Director: Jim Sheridan
Starring: Toby Maguire, Natalie Portman, Jake Gyllenhaal
It has been said that you can never go home again. If this adage is true about simply growing up and becoming an adult, it must be doubly so about going away and returning from war. Brothers tackles this tricky and emotionally fraught subject from two perspectives: the soldier who returns and the family he returns to. It is an often harrowing film with a trio of fine performances that make it more than worth checking out.
The brothers of the title are Sam (Toby Maguire) and Tommy (Jake Gyllenhaal). Sam is the golden boy, the one who has always done right and is about to leave for a tour in Afghanistan, and Tommy is the perpetual screw up who has just been released from prison. Things are tense between Tommy and the rest of his family - he and his father (Sam Shepard) have always butted heads and the old tension is still very much there; and Sam's wife Grace (Natalie Portman) has never cared for him - but after Sam is reported dead overseas, Tommy steps up to help Grace, whether she likes it or not.
Tommy's not perfect but he tries hard and develops a nice rapport with Sam and Grace's two girls, Isabelle (Bailee Maddison) and Maggie (Taylor Geare). As they deal with Sam's death, Tommy and Grace grow closer, perhaps a little too close, and then have to pull back completely when they learn that Sam is not dead after all. Returning home Sam fixates on the tension he picks up on between Tommy and Grace in order to avoid having to deal with his experiences as a prisoner of war, which have left him traumatized. Avoidance, however, only gives his emotions time to build and when he finally reaches the breaking point, it threatens to tear the entire family apart permanently.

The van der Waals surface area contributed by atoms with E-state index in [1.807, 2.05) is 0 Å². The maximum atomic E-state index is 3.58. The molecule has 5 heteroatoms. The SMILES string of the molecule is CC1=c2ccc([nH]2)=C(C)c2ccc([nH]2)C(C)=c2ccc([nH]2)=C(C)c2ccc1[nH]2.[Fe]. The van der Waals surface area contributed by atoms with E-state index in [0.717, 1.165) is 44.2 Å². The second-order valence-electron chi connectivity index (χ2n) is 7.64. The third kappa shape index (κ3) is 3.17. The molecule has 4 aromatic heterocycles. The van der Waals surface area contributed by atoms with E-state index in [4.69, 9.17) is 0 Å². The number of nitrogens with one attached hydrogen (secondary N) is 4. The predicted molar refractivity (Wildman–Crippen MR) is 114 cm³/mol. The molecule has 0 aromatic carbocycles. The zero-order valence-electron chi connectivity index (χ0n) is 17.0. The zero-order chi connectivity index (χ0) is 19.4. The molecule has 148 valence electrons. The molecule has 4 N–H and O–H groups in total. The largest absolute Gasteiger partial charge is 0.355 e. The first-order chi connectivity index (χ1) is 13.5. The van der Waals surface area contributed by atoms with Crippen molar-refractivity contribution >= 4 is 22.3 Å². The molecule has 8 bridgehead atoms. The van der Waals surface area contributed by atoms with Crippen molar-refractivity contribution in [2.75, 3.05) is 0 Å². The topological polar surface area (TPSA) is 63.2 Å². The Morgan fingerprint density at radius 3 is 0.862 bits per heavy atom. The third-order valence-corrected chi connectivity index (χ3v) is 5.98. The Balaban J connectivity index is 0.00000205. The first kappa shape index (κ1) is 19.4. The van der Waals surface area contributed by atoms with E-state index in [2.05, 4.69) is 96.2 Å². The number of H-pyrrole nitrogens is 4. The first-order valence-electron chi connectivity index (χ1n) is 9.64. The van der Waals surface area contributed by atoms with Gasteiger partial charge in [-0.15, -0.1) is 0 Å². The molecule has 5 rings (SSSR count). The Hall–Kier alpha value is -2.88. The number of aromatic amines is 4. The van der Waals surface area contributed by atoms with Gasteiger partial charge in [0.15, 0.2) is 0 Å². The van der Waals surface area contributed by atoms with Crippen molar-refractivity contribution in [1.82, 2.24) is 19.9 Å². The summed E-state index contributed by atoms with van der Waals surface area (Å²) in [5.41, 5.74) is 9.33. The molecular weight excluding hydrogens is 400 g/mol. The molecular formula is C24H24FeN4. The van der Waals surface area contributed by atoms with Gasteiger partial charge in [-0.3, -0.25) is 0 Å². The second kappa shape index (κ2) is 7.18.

The story intercuts between scenes of Sam's experiences as a prisoner and scenes of the family back home trying to carry on in his absence. The juxtaposition is effective for the most part and sets up the shift in relationships that will occur when Sam finally gets back home. Though Tommy steps back - partly because Sam directly questions him about his relationship with Grace - Sam remains an outsider. His children are withdrawn from him, afraid of his moods and longing for the return of their uncle, and Grace, despite her efforts, simply can't understand him. His father, a war veteran himself, could understand him but, like Sam, he's reluctant to talk. Though the film is far less overtly political than its subject matter might suggest, it is an indictment of the macho, no emotions allowed, sensibility that in many ways defines popular ideas about the military and the people in it.
The three leads all deliver good performances that provide the film with a nice, lived in feeling. This is perhaps the most mature performance of Maguire's career so far and he manages to remain focused even when the story begins to veer into the cliched "crazy veteran" area. Portman renders a much quieter performance, playing a woman who is inwardly collapsing from grief but outwardly trying to keep it together for the sake of her children - it's a performance built more on what she doesn't do than what she does do, which can often be tricky. The real standout, however, is Gyllenhaal, who tells half of Tommy's story simply through body language. This is definitely an actors' showcase and it's surprising that outside of Maguire's Golden Globe nomination and Portman's nomination from the Chicago Film Critics, the performances weren't more widely embraced.
If the film has a flaw, it's ultimately to do with its treatment of the relationship between Grace and Tommy. There isn't really much heat between Gyllenhaal and Portman - Sam remarks at one point that they look at each other like two teenagers in love, and while I can see that coming from Tommy's side, I didn't get that from Grace - and the relationship itself is a bit too ambiguous and muted. The film works in spite of this but better chemistry would have gone a long way.